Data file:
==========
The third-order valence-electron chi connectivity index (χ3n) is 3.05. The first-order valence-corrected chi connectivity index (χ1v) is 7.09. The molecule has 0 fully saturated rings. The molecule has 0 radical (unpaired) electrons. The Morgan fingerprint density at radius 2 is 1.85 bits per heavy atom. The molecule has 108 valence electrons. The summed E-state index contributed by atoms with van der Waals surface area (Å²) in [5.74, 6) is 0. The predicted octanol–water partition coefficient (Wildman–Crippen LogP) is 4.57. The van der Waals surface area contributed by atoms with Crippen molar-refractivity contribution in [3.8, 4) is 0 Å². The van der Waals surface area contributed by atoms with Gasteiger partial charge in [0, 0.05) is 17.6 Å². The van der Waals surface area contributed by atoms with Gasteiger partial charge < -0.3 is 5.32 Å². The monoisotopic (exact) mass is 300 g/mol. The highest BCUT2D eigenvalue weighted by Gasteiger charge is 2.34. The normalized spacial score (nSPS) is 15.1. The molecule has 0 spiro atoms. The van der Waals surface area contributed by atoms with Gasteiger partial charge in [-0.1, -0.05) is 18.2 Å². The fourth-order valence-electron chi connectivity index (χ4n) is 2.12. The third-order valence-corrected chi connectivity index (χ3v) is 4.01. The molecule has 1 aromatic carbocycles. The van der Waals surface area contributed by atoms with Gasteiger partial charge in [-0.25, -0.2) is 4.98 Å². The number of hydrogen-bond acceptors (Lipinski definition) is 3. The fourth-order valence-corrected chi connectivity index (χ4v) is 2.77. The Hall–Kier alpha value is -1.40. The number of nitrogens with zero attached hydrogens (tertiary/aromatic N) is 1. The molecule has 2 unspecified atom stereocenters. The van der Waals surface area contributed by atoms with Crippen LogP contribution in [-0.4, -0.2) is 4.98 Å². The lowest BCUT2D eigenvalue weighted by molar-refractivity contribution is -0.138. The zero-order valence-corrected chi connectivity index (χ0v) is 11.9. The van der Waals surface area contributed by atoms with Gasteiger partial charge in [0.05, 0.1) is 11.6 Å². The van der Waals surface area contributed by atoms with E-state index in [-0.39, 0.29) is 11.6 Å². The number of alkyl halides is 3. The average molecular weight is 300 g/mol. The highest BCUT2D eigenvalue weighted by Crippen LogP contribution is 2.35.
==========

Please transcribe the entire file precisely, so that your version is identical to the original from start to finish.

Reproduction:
The third-order valence-electron chi connectivity index (χ3n) is 3.05. The first-order valence-corrected chi connectivity index (χ1v) is 7.09. The molecule has 0 fully saturated rings. The molecule has 0 radical (unpaired) electrons. The Morgan fingerprint density at radius 2 is 1.85 bits per heavy atom. The molecule has 108 valence electrons. The summed E-state index contributed by atoms with van der Waals surface area (Å²) in [5.74, 6) is 0. The predicted octanol–water partition coefficient (Wildman–Crippen LogP) is 4.57. The van der Waals surface area contributed by atoms with Crippen molar-refractivity contribution in [3.8, 4) is 0 Å². The van der Waals surface area contributed by atoms with Gasteiger partial charge in [0, 0.05) is 17.6 Å². The van der Waals surface area contributed by atoms with Gasteiger partial charge < -0.3 is 5.32 Å². The monoisotopic (exact) mass is 300 g/mol. The highest BCUT2D eigenvalue weighted by Gasteiger charge is 2.34. The normalized spacial score (nSPS) is 15.1. The molecule has 0 spiro atoms. The van der Waals surface area contributed by atoms with Gasteiger partial charge in [-0.1, -0.05) is 18.2 Å². The fourth-order valence-electron chi connectivity index (χ4n) is 2.12. The third-order valence-corrected chi connectivity index (χ3v) is 4.01. The molecule has 1 aromatic carbocycles. The van der Waals surface area contributed by atoms with Gasteiger partial charge in [-0.25, -0.2) is 4.98 Å². The number of hydrogen-bond acceptors (Lipinski definition) is 3. The fourth-order valence-corrected chi connectivity index (χ4v) is 2.77. The Hall–Kier alpha value is -1.40. The number of nitrogens with zero attached hydrogens (tertiary/aromatic N) is 1. The molecule has 2 unspecified atom stereocenters. The van der Waals surface area contributed by atoms with Crippen LogP contribution in [-0.4, -0.2) is 4.98 Å². The lowest BCUT2D eigenvalue weighted by molar-refractivity contribution is -0.138. The zero-order valence-corrected chi connectivity index (χ0v) is 11.9. The van der Waals surface area contributed by atoms with Gasteiger partial charge in [0.05, 0.1) is 11.6 Å². The van der Waals surface area contributed by atoms with E-state index in [-0.39, 0.29) is 11.6 Å². The number of alkyl halides is 3. The average molecular weight is 300 g/mol. The highest BCUT2D eigenvalue weighted by Crippen LogP contribution is 2.35.